(b) It is impossible for him to dodge the “woman.’ (I’ve heard that one before).

(c) He has calculated expenses over a period of seven years with terrifying results. (At last we are on familiar ground).

Naturally enough the Age of Reason has little time for the Age of Chivalry.

It would seem on the face of things that the question, ”Should Men pay Women Students* tram fares?” is as fruitless as “Should women stand in trams?” But there are a few considerations which make the former question a matter for controversy.

In the first place we find it difficult to believe that the puzzled fresher catches the same tram—literally speaking—as the troublesome “woman” on every occasion. Apart from the sheer miracle of a Med. student paying someone else’s fare, the misfortune must be on the fresher’s own head. Either he is organically lazy, or he is proving that even in the tram a young man’s fancy lightly turns to thoughts of love. We are thus faced with an interesting psychological contretemps. As yet the innocent fresher cannot analyse the strange force which compels him to seat himself by the “woman” and bravely ignoring his shameful tram pass, to drag forth the sum of eight-pence. On the other hand the financial instinct struggles fiercely.

No wonder then the poor fresher is worried.

I think that if the fresher continually meets the “woman” in the tram, she should hand forth the plebeian coppers as naturally as she might stroll in minutes late for a nine o’clock lecture. The whole question really hinges on the problem of to show or not to show the humble pass, and my opinion is that it should be treated as an academic privilege to be taken advantage of on every occasion. And so, let the “woman” take the initiative and keep her tram pass as she does her powder puff—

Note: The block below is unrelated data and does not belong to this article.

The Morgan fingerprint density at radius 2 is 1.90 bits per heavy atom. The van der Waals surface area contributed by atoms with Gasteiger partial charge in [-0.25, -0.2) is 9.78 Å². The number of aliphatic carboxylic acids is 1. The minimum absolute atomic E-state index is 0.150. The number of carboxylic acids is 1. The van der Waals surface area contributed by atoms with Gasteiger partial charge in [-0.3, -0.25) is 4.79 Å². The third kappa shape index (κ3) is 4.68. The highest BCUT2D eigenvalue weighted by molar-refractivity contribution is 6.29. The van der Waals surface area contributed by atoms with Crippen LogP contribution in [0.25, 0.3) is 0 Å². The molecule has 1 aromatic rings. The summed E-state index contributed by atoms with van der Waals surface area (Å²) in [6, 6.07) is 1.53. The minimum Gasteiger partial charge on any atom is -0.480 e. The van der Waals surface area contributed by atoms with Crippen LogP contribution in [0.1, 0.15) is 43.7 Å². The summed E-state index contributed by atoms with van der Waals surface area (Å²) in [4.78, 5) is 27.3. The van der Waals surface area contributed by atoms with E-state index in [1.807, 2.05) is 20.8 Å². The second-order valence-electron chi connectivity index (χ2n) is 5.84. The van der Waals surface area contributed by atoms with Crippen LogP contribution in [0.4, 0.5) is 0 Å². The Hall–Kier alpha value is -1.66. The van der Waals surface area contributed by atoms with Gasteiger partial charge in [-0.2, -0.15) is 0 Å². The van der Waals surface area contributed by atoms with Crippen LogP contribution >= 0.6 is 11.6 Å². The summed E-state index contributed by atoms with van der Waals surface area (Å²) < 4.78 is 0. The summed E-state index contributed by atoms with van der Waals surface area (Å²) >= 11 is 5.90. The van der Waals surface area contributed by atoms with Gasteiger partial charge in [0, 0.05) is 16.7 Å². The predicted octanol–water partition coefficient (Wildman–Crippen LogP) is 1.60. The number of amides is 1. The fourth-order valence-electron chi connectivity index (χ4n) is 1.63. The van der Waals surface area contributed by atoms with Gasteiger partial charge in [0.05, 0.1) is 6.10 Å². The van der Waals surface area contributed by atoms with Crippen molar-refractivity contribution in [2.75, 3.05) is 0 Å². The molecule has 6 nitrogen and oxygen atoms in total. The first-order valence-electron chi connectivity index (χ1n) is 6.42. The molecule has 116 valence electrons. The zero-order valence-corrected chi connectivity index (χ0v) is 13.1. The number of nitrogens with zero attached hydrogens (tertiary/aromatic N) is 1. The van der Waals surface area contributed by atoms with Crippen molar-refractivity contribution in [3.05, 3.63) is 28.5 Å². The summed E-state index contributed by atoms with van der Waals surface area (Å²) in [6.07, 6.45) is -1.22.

within easy access. Surely then the fresher will be worried no longer when he sees “the treasured” privilege—-her

pass—”come sliding out of her sacred glove.”

A SYMPATHETIC WOMAN UNDERGRADUATE.

Honi Soit, May 10, 1929 pg 4.

…………………………………………………………………………………………………………………………………………………………

Those Tramfares

(To the Editor.)

I read with amazement the piteous appeal for guidance from M.T.G. (“H.S.,” May 3). That he should even consider, let alone worry over, paying a woman student’s fare is quite beyond my comprehension. His blunder for to my mind it is an egregious mistake is all the more apparent when the reason why women come to the ‘Varsity in general, and do Medicine in particular, is taken into consideration.

Of course it is well known that women only come to the ‘Varsity to “catch” a husband. As “Med.” has the best “catches” and is the longest course, they have greater opportunities to carry out their nefarious schemes.

If, however, M.T.G. finds that, having commenced, he cannot cease paying the siren’s fare, I would suggest the adoption of any or all of the following:—

1.—Buy (a) a car; (b) a motorcycle (with pillion) ; (c) a bicycle.

2.—Miss the first lecture.

3.—Make a certain proposal to the woman.

4.—Have a row-with her.

5.—Leave the suburb.

6.—Leave the ‘Varsity.

Hoping this may clear the air for  him,

ARTS III.

Honi Soit, May 22, 1929 pg 4.

……………………………………………………………………………………………………………………………………………………………………

Reading this letter 90 years later, what would I advise the young man?

Probably, my greatest piece of advice to that young man is that you should only give what you feel comfortable giving. As it stands, paying for the young woman’s fare seems like more of a tax and all he’s really concerned about is how much it’s going to cost him. He hasn’t mentioned whether he likes the girl, finds her attractive, it’s just about how much she’s costing him and that’s counter to the real spirit of giving. You should give with a full heart, without building resentment. Yet, at the same time, I also feel for him because once he paid for her a second time, he’d established a pattern which would be very difficult for anyone to get out of. I’d really love to hear how the story panned out. Was there ever romance with this girl on the tram? Or, perhaps she read his letter and decided to pay her own way. After all, it was a fairly pointed letter. Indeed, that makes me question whether the letter was genuine or just a story line devised by the editors? I guess we’ll never know. However, it all made for an entertaining read and a huge sense of relief, that my fresher days are well and truly in the past.